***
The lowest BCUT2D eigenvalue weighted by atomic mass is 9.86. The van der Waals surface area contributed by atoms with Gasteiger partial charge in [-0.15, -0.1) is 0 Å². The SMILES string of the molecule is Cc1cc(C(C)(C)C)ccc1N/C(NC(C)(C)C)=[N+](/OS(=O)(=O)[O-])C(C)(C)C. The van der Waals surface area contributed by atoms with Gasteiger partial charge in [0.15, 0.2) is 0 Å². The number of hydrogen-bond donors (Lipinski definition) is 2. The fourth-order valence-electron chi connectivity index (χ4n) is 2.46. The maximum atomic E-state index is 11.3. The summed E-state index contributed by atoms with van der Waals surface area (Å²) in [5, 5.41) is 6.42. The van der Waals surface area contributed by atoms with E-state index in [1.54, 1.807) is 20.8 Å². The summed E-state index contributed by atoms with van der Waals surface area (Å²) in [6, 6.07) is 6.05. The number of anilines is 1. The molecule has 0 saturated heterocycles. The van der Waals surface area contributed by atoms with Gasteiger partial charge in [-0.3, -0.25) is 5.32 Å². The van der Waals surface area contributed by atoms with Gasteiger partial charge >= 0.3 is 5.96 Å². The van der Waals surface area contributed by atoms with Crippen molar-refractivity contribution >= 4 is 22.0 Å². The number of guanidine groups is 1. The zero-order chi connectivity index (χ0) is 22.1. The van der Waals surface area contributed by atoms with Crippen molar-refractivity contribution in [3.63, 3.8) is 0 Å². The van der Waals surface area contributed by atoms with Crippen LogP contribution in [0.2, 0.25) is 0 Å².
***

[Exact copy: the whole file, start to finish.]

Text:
The lowest BCUT2D eigenvalue weighted by atomic mass is 9.86. The van der Waals surface area contributed by atoms with Gasteiger partial charge in [-0.15, -0.1) is 0 Å². The SMILES string of the molecule is Cc1cc(C(C)(C)C)ccc1N/C(NC(C)(C)C)=[N+](/OS(=O)(=O)[O-])C(C)(C)C. The van der Waals surface area contributed by atoms with Gasteiger partial charge in [0.15, 0.2) is 0 Å². The number of hydrogen-bond donors (Lipinski definition) is 2. The fourth-order valence-electron chi connectivity index (χ4n) is 2.46. The maximum atomic E-state index is 11.3. The summed E-state index contributed by atoms with van der Waals surface area (Å²) in [5, 5.41) is 6.42. The van der Waals surface area contributed by atoms with E-state index in [1.54, 1.807) is 20.8 Å². The summed E-state index contributed by atoms with van der Waals surface area (Å²) in [6, 6.07) is 6.05. The number of anilines is 1. The molecule has 0 saturated heterocycles. The van der Waals surface area contributed by atoms with Gasteiger partial charge in [-0.3, -0.25) is 5.32 Å². The van der Waals surface area contributed by atoms with Gasteiger partial charge >= 0.3 is 5.96 Å². The van der Waals surface area contributed by atoms with Crippen molar-refractivity contribution >= 4 is 22.0 Å². The number of guanidine groups is 1. The zero-order chi connectivity index (χ0) is 22.1. The van der Waals surface area contributed by atoms with Crippen molar-refractivity contribution in [3.63, 3.8) is 0 Å². The van der Waals surface area contributed by atoms with Crippen LogP contribution in [0.2, 0.25) is 0 Å².